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As you might remember from the meetup orientation (or at least the 5 good faith rules), one responsibility of a community organizer is to address discriminatory or unwelcoming behavior at community events. We absolutely must address behavior that makes an event unwelcoming when it’s identified. We can’t control what people do, but we can control how we respond, and a non-response results in a defacto agreement with that behavior from the group.

Sometimes community members come into conflict, and need help finding resolution. When that happens, here are some tips for handling it.

When responding to unwelcoming comments or behavior, keep in mind that, in open source “Bug-hunting and criticism are always project-labeled, not person-labeled.” The issue is not the person; the issue is their comment or the action.

Don’t assume. Ask lots of open-ended questions and gather as much information as you possible before you start forming an opinion. It is highly rare for the first report to include the whole story, and if you ask questions that are too specific, you might miss some important details. Respond to complaints with sympathy or empathy, but focus on discovering facts.

Encourage communication. Frequently, disagreements between community members come up because they’re not communicating directly with each other. It’s appropriate to talk to two disputing parties separately, but generally the goal is to get everyone in a conversation together to hash things out directly. Important exception to this practice: if a community member has been the victim of harassing behavior, it’s not appropriate to ask him or her to resolve that issue directly with the person who is accused of harassment.

Respond quickly. Ignoring a complaint does not help resolve it, and can make our program less welcoming. If you are having trouble knowing how to respond to a complaint, or you find yourself just dreading even addressing it, ask for help from another deputy or deputies.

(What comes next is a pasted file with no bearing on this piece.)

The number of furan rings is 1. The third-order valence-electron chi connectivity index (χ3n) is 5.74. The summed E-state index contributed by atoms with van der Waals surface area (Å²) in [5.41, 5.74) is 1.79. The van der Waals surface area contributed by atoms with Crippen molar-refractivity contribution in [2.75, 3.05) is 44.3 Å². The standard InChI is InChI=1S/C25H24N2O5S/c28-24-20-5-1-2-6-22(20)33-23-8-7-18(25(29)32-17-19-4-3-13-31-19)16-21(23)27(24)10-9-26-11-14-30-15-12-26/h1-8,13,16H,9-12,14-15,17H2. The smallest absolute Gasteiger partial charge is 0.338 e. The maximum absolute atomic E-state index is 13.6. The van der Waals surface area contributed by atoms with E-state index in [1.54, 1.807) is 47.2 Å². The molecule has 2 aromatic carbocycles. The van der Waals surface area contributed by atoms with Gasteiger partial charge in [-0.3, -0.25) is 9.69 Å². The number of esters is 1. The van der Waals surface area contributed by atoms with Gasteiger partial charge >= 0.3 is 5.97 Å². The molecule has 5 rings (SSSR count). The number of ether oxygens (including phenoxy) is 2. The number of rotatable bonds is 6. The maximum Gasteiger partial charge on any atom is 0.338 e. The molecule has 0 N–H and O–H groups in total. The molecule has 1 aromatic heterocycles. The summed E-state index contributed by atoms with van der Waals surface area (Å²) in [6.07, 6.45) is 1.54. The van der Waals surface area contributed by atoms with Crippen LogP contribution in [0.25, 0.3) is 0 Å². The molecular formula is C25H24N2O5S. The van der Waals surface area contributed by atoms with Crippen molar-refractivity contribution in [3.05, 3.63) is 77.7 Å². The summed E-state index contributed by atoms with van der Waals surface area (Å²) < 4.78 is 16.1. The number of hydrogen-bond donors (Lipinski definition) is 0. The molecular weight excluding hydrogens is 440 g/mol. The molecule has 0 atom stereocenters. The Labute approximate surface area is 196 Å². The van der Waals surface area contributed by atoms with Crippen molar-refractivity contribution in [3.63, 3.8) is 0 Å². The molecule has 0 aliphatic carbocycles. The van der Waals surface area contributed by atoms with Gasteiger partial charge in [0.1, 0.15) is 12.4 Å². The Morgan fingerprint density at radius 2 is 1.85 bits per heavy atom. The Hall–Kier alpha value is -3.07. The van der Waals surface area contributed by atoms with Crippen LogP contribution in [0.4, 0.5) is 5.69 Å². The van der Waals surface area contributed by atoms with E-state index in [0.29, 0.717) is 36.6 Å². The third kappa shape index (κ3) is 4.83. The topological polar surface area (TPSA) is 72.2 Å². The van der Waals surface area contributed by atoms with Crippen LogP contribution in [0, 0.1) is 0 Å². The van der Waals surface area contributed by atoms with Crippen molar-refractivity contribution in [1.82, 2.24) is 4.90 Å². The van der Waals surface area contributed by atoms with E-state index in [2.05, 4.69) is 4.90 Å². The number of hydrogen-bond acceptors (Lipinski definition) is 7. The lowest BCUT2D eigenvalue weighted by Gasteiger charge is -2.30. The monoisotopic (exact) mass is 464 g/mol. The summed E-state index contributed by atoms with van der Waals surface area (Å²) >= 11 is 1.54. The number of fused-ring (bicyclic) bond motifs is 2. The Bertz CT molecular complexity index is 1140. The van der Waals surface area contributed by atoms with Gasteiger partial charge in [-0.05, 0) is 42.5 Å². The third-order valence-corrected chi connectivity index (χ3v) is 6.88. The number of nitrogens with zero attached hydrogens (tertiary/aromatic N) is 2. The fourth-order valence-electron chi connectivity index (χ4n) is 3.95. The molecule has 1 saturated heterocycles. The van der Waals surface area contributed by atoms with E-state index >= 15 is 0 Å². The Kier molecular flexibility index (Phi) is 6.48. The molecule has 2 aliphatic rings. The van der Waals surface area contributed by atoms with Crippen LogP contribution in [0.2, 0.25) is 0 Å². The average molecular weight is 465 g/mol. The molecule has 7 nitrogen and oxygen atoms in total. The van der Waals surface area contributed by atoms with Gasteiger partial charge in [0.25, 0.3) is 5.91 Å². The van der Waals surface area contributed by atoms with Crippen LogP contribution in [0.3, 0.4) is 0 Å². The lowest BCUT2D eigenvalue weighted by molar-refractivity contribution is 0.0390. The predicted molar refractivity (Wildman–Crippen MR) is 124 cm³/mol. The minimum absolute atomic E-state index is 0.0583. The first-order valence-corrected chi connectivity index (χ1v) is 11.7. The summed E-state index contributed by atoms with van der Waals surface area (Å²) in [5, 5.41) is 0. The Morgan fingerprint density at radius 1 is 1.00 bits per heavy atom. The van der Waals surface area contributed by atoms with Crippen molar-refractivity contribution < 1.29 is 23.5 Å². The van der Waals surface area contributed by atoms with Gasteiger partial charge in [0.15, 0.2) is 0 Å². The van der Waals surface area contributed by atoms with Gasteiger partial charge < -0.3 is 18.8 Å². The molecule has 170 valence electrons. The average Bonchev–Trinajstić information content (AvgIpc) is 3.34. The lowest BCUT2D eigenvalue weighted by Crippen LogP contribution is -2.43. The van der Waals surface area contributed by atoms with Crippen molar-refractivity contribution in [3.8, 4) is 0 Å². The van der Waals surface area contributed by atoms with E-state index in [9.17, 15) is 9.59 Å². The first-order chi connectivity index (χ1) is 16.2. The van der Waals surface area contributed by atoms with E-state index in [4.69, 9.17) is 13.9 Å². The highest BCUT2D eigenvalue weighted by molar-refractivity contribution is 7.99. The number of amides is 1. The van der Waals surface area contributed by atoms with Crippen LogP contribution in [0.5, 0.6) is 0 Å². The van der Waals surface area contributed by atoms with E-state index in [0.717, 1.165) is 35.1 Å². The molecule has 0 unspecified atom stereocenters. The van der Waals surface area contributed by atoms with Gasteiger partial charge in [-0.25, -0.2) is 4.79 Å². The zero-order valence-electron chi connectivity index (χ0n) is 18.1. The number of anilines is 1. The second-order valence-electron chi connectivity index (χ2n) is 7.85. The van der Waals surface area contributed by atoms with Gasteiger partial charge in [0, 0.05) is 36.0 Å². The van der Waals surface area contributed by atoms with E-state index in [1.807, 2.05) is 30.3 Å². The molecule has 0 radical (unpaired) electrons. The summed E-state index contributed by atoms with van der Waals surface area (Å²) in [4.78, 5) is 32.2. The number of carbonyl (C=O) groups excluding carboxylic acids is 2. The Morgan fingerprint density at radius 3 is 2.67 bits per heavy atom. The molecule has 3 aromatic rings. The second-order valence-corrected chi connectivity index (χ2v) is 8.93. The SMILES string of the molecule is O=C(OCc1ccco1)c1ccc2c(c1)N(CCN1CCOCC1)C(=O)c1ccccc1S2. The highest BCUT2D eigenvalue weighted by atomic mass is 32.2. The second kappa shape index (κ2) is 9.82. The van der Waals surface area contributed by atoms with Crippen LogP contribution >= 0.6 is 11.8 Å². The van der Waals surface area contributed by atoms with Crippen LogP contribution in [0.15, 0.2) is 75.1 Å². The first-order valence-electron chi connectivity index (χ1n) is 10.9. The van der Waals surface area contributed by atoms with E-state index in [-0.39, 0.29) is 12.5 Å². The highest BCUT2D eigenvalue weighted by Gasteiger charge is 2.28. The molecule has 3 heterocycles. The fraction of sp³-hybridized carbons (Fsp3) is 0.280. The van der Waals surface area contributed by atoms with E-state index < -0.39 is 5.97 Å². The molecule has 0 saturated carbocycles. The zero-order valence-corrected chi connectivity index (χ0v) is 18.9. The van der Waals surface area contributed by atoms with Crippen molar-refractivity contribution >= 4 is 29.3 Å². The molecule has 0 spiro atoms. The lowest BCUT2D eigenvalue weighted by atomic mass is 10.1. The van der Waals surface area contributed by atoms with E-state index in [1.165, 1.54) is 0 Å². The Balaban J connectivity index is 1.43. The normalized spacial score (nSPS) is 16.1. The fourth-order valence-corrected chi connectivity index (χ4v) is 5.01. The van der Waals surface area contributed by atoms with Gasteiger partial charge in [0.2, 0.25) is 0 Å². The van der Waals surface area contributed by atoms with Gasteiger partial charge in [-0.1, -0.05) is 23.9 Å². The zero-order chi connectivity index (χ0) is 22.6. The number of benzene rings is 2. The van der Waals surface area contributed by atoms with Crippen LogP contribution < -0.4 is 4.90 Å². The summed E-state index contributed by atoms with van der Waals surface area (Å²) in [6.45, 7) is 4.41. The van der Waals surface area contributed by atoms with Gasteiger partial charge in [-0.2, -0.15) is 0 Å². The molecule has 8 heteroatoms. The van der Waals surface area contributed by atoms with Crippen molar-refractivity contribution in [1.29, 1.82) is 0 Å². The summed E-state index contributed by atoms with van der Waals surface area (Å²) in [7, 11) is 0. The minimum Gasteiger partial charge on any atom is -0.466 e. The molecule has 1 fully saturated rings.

Don’t go it alone. Community conflict can be emotionally taxing, and we recommend that everyone work with a buddy when helping community members work out a disagreement. Talking to another deputy about a conflict can help you keep focused and find the best solution possible; it’s also nice to have backup if you get stuck.

One exception to “don’t assume” — do assume good intent. Most people come to our project because they share a goal: connecting WordPress users to help people do more with WordPress. Sometimes we disagree about methods, but usually we agree about the end goal, and reminding people that we’re all trying to get the same place can help diffuse frustration and re-focus the discussion.

A note on communication formats: When possible — keeping in mind the need to respond promptly — it’s great to talk things out over video chat/in person, because facial expressions are an important part of communication. With that said, if there are issues with internet connections or language proficiency — for example if one of the people in the dispute does not speak English very fluently but all the other people do — then a text-based chat (in a Slack DM group for example) can help us communicate clearly, so that all the expectations are well-understood. If you do communicate about sensitive issues on a video or voice call, take notes and send a recap of what you understand from the call to the person you were talking to, so they can review everything that you understood that you all agreed on. Even rich communication like voice or video calls can lead to misunderstandings.

In the following quiz, we’ll look at some examples of some behavior that would make a community event unwelcoming to some members of the community. Describe what you would say and do, as a community organizer, in response to these situations.

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